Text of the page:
Emanations: Foray into Forever has now reached the proof stage.  The book looks good, the colors are striking, and I am fixing typos and formatting errors, which inevitably appear here and there.  The book should be available soon. It's a tedious process, but what can you do?  Here it can be seen displayed atop the "Imagination" mosaic in Strawberry Fields in Central Park, New York City.

Wednesday, June 11, 2014

chat with Ray's robot

Meet Ray Kurzweil's chatbot "Romona 4.2." 
You can chat with Ramona 4.2 by clicking HERE.

Tuesday, June 10, 2014

A Lost (Hi)Story: Sibyl Archer & Simultaneous Planes, Inc.

I recently visited he Pratt Institute in Brooklyn, New York to meet graduating MFA student Polixeni Theodorou, who showed me artifacts from her project entitled "A Lost (Hi)Story: Sibyl Archer & Simultaneous Planes, Inc." At the narrative level, the theme of the exhibit concerns time travel and parallel realities, and features a character named Sibyl Archer, a chrononaut who exists at a number of historical periods, and who seeks to bring people into contact with her mysterious organization, Simultaneous Planes, Inc. Philip K. Dick  is an important inspiration for (and part of) the instillation, and as the visitor views the collected  materials and is drawn into the phenomenology and the character of the "evidence" that leads us to perceive time and history, the uncanny impression of multiple realities advances from a concept into a plausible fact of human existence. The project has an interactive aspect that is developing into an on-going "instillation" at a number of levels. Evidence of Sybyl Archer's adventures in time will surface in "real" space and media as Poloxeni develops new artifacts and events that will appear in unexpected places... and at unexpected times. 

Click HERE to view artifacts from her exhibit.

Saturday, June 7, 2014

Aziz Mustafa and Emanations: Third Eye at the Prishtina Book Fair

Here with Emantions: Third Eye is Dr. Aziz Mustafa at the 16th annual Prishtina Book Fair, which is being held now (June 3-8) in Prishtina, Kosovo. About 30 publishing houses are represented. Dr. Mustafa, a physician in Kosovo, has been a contributor to Emanations since our second volume, and his poetry will appear in Emanations: Foray into Forever, which will be available soon.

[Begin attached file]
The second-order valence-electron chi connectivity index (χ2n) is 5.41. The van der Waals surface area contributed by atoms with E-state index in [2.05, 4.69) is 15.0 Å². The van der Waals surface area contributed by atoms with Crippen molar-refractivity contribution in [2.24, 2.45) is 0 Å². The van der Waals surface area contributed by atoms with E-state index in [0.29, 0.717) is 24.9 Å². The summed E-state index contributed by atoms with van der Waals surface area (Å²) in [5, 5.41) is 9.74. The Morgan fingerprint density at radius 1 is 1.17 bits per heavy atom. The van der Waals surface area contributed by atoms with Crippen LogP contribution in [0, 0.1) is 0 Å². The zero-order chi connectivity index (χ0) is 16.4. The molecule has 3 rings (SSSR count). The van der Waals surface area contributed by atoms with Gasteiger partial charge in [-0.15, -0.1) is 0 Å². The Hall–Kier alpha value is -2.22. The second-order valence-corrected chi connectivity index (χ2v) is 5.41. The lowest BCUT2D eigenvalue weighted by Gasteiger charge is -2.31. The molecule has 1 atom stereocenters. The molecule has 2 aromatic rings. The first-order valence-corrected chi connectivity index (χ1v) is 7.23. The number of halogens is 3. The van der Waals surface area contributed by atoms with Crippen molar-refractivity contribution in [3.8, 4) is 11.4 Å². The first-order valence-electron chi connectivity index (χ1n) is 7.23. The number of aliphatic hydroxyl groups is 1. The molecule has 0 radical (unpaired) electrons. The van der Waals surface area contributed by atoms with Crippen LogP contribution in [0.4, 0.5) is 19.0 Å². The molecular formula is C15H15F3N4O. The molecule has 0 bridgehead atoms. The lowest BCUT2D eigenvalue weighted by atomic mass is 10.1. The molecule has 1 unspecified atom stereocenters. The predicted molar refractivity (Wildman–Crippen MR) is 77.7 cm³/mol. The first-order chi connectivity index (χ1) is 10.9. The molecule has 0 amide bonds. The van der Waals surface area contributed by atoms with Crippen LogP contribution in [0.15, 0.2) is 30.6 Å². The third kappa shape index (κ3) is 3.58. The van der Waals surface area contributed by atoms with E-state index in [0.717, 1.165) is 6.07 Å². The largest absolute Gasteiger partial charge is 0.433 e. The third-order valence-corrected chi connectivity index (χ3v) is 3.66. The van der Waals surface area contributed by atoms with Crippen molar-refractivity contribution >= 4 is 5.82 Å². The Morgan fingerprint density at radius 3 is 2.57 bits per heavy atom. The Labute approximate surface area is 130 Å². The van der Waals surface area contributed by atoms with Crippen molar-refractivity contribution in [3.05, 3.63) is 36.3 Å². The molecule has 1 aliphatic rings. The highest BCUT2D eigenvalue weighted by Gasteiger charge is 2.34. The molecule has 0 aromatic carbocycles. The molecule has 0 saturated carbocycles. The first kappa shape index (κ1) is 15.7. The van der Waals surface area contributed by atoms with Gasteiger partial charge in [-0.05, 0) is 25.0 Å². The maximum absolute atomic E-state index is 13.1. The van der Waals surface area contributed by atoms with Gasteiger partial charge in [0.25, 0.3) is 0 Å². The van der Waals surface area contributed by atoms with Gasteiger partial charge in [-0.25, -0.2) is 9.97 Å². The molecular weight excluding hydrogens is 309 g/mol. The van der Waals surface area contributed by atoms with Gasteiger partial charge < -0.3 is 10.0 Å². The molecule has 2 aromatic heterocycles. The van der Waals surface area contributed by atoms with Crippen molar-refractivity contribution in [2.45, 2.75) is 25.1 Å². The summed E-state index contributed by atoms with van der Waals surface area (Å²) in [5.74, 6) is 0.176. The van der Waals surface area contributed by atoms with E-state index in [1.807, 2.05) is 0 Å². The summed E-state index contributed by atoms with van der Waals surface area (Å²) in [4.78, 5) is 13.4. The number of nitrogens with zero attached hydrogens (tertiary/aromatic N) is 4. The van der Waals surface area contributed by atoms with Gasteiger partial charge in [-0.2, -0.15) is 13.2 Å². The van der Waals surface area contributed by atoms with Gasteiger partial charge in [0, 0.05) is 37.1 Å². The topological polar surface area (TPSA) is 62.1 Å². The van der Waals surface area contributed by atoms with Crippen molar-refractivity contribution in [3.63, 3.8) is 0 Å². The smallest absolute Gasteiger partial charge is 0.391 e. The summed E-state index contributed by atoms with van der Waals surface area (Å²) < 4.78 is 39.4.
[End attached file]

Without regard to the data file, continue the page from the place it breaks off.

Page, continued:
Dr. Mustafa's new book My Land is in Love will be published in Kosovo by Olymp--stay tuned for an announcement.  I should add that Aziz has joined the International Authors Board of Editorial Advisers.

Wednesday, June 4, 2014

progress reports, getting the word out...

Dario Rivarossa has posted on Emanations: Foray into Forever.  He includes a few illustrations from the book, and the back cover can be viewed... HERE.

Dario also has posted a progress report on the translation of Tasso's Creation of the World... HERE.

Tuesday, June 3, 2014

Elliott Carter - String Quartet No. 1 (1/4)

From Wikipedia: 
A primary compositional technique used in the quartet is the principle of metric modulation (temporal modulation)—one for which Carter was to become particularly renowned. Although he was not the first composer to use this device (such as Stravinsky's Symphonies of Wind Instruments, (1920)) he was seemingly the first to develop such complex transformations. It is said that Carter assigned to tempo the structural role that earlier composers gave to tonality.

Sunday, June 1, 2014

Pax Cultura

The text of the Roerich Pact can be read HERE.